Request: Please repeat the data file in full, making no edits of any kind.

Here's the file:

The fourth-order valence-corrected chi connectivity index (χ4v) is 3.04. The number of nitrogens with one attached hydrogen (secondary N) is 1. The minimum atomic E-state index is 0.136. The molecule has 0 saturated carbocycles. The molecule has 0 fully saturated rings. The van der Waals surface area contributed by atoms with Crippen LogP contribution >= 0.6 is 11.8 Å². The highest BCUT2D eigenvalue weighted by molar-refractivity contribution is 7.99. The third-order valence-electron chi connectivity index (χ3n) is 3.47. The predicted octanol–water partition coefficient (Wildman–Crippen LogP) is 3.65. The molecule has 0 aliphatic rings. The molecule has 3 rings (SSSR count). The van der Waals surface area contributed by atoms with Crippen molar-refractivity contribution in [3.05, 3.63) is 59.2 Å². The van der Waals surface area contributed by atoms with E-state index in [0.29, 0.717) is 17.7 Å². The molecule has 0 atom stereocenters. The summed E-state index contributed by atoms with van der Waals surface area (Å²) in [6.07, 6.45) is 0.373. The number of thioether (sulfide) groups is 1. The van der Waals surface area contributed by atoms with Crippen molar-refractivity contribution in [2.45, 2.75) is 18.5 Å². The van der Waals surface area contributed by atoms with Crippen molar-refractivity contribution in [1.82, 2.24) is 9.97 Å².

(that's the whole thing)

The fourth-order valence-corrected chi connectivity index (χ4v) is 3.04. The number of nitrogens with one attached hydrogen (secondary N) is 1. The minimum atomic E-state index is 0.136. The molecule has 0 saturated carbocycles. The molecule has 0 fully saturated rings. The van der Waals surface area contributed by atoms with Crippen LogP contribution >= 0.6 is 11.8 Å². The highest BCUT2D eigenvalue weighted by molar-refractivity contribution is 7.99. The third-order valence-electron chi connectivity index (χ3n) is 3.47. The predicted octanol–water partition coefficient (Wildman–Crippen LogP) is 3.65. The molecule has 0 aliphatic rings. The molecule has 3 rings (SSSR count). The van der Waals surface area contributed by atoms with Crippen molar-refractivity contribution in [3.05, 3.63) is 59.2 Å². The van der Waals surface area contributed by atoms with E-state index in [0.29, 0.717) is 17.7 Å². The molecule has 0 atom stereocenters. The summed E-state index contributed by atoms with van der Waals surface area (Å²) in [6.07, 6.45) is 0.373. The number of thioether (sulfide) groups is 1. The van der Waals surface area contributed by atoms with Crippen molar-refractivity contribution in [2.45, 2.75) is 18.5 Å². The van der Waals surface area contributed by atoms with Crippen molar-refractivity contribution in [1.82, 2.24) is 9.97 Å².